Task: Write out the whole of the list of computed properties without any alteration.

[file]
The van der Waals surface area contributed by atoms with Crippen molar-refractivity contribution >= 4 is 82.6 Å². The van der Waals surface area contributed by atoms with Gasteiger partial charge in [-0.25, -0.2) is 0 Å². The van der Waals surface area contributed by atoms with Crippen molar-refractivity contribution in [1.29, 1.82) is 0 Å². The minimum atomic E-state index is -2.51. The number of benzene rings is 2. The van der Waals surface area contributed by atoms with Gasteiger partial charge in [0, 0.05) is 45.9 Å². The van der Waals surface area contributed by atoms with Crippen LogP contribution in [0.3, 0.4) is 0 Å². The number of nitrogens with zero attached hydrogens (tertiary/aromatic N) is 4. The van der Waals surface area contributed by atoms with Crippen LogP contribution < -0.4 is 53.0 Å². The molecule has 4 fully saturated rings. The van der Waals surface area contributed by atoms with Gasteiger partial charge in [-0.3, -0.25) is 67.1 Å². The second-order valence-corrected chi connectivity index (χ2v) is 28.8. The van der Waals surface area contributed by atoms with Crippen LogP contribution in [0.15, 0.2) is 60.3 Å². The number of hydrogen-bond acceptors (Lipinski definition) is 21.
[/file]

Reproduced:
The van der Waals surface area contributed by atoms with Crippen molar-refractivity contribution >= 4 is 82.6 Å². The van der Waals surface area contributed by atoms with Gasteiger partial charge in [-0.25, -0.2) is 0 Å². The van der Waals surface area contributed by atoms with Crippen molar-refractivity contribution in [1.29, 1.82) is 0 Å². The minimum atomic E-state index is -2.51. The number of benzene rings is 2. The van der Waals surface area contributed by atoms with Gasteiger partial charge in [0, 0.05) is 45.9 Å². The van der Waals surface area contributed by atoms with Crippen LogP contribution in [0.3, 0.4) is 0 Å². The number of nitrogens with zero attached hydrogens (tertiary/aromatic N) is 4. The van der Waals surface area contributed by atoms with Crippen LogP contribution < -0.4 is 53.0 Å². The molecule has 4 fully saturated rings. The van der Waals surface area contributed by atoms with Gasteiger partial charge in [-0.3, -0.25) is 67.1 Å². The second-order valence-corrected chi connectivity index (χ2v) is 28.8. The van der Waals surface area contributed by atoms with Crippen LogP contribution in [0.15, 0.2) is 60.3 Å². The number of hydrogen-bond acceptors (Lipinski definition) is 21.